New Zealand Red Rock Lobster
CRA5 Fishery Management and Statistical Areas
The CRA 5 fishery extends from the western side of the Marlborough Sounds across to Cape Jackson and then southwards to Banks Peninsula. There are three distinct regions of commercial fishing — Picton/Port Underwood, Ward-Kaikoura-Motunau, and Banks Peninsula, although a small number of commercial vessels work the area from Nelson through to D’Urville Island. The bulk of the commercial catch is taken from the area bounded by Tory Channel in the north and Motunau in the south.
In 2010 a single-stock version of the multi-stock length-based model (MSLM) (Haist et al. 2009) was fitted to two series of CRA 5 catch rate indices from different periods, and to size frequency, puerulus settlement and tagging data. This model was fitted to historical catch per day, daily CPUE, size data from market sampling, voluntary logbooks and observer catch sampling, tag-recapture data and a pre-recruit index from voluntary logbook data. Changes in MLS and selectivity caused by escape gap regulations were taken into account.
The TAC is set at 467 tonnes. 40 tonnes is allowed for amateur catch and 40 tonnes for customary catch. The TACC is 350 tonnes. The allowance for illegal unreported removals is 37 tonnes.
The preferred methods for amateur fishing are potting and diving with UBA. Recreational rock lobster fishing and the dive charter industry are both growing in the region. Dive clubs in the region have previously reported tag recapture.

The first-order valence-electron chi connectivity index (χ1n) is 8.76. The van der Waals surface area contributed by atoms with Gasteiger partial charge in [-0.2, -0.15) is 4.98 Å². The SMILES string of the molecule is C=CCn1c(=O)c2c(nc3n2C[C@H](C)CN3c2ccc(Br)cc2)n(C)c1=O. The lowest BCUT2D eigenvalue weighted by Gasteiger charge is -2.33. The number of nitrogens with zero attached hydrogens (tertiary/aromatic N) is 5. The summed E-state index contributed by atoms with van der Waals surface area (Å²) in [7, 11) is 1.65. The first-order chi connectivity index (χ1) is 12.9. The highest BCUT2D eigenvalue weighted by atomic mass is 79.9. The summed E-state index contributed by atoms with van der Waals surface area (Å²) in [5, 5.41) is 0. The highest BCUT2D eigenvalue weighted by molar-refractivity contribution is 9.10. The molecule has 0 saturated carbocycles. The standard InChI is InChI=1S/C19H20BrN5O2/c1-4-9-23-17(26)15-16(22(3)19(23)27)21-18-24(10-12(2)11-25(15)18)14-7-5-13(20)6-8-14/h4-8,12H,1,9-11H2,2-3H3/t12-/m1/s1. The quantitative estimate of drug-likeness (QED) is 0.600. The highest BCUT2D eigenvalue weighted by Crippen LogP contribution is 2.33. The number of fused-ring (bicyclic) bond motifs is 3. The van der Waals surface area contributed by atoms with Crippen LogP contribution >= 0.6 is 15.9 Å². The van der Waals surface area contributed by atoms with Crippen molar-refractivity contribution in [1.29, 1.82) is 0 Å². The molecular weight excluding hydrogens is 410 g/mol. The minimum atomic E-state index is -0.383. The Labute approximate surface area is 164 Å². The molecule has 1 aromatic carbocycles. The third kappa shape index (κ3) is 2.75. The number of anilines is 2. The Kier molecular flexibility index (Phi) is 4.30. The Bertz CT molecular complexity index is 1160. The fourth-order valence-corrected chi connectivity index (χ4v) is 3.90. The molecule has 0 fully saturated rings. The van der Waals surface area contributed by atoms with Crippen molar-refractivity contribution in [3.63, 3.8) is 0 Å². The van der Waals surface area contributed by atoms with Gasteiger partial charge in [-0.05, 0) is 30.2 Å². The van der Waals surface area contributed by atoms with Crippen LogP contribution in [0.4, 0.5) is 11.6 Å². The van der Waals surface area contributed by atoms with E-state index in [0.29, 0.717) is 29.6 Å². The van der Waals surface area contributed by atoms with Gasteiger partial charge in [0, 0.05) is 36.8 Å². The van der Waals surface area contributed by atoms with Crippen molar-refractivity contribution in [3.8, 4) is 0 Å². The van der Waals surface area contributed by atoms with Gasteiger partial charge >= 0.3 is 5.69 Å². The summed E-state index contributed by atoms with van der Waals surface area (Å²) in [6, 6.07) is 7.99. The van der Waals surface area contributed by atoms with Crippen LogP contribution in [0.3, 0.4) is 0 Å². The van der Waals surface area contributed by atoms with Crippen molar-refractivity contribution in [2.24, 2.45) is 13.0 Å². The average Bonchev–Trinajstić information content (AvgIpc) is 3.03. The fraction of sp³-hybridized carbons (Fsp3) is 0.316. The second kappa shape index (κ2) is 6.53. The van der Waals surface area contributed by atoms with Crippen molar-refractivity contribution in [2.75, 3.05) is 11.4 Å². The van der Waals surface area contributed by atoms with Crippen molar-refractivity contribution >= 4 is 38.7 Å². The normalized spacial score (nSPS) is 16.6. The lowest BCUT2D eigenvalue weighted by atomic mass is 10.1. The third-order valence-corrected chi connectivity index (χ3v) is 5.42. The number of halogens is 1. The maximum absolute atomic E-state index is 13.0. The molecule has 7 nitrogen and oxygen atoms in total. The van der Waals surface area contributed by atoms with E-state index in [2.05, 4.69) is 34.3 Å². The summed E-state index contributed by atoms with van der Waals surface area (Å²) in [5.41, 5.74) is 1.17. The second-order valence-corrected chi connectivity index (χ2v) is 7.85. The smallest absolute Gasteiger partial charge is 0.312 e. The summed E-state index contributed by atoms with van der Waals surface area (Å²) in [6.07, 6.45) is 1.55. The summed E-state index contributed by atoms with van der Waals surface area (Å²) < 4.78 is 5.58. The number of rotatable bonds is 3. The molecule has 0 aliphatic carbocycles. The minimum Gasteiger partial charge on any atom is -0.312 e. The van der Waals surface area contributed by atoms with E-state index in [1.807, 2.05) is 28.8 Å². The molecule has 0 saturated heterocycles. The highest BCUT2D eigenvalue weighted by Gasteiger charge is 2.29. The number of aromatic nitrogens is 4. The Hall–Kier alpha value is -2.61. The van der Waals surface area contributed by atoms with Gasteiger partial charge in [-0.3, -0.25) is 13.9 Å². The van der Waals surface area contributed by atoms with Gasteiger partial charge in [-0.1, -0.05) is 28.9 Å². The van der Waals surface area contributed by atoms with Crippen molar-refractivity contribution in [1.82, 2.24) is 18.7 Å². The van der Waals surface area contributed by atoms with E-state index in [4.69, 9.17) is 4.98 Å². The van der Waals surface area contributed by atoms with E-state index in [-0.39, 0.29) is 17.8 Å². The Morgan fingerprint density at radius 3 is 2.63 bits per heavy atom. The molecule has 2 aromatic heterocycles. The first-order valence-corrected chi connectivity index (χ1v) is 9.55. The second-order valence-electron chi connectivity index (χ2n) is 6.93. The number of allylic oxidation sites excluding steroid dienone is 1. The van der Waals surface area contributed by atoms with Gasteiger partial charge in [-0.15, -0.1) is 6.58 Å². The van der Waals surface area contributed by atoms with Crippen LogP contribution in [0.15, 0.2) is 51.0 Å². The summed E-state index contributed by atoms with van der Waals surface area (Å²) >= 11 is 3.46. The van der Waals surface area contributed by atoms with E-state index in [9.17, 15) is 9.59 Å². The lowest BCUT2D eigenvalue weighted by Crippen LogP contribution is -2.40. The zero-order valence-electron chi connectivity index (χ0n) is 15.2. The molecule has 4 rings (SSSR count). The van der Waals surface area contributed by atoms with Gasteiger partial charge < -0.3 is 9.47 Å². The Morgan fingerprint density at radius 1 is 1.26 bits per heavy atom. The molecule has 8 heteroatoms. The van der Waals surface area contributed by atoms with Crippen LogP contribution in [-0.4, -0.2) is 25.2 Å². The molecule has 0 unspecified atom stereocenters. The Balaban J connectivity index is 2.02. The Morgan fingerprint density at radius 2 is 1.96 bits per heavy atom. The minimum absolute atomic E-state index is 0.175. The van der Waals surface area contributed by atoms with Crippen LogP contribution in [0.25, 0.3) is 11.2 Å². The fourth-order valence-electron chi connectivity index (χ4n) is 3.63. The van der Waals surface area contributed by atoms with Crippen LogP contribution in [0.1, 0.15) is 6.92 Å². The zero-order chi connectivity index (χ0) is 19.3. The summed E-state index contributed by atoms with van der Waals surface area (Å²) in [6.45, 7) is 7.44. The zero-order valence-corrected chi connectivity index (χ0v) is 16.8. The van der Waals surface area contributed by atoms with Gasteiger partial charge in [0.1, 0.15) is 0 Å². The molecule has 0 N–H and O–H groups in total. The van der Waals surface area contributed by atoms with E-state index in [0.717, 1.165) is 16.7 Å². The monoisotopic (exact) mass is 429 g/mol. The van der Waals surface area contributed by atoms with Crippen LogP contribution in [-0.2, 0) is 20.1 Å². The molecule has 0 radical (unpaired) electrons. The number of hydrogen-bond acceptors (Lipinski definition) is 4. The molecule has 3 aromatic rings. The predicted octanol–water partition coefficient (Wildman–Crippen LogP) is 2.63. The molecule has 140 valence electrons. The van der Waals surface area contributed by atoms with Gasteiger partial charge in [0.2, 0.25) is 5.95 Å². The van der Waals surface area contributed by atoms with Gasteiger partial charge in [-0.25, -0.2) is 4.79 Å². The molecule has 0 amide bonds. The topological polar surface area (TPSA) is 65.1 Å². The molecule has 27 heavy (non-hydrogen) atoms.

There are 41 quota share owners in CRA 5. The fleet comprised 25 vessels reporting catch in 2012. Many commercial vessels work off beaches between Port Underwood and Motunau. The landed value of the commercial catch is estimated at $26 million in 2013/14 (based on average port price paid to fishermen), and the fishery supports processing and export facilities in Ward, Kaikoura, Wellington and Christchurch.
The CRA 5 industry members, through membership of their commercial stakeholder group CRAMAC 5, have encouraged and facilitated an ongoing dialogue with amateur fishing and dive clubs and with Iwi groups in the region. The responses to the process have been extremely encouraging in terms of future co-operative research and management initiatives.
CRA 5 has an intensive stock-monitoring regime in place. Intensive catch sampling and tag and release projects have been done as sub-contracted research services, and CRAMAC 5 operates an extensive Vessel Logbook programme that provides data to the stock assessment process. Similar levels of stock monitoring are confirmed through to 2015.
© NZ Rock Lobster Industry Council Ltd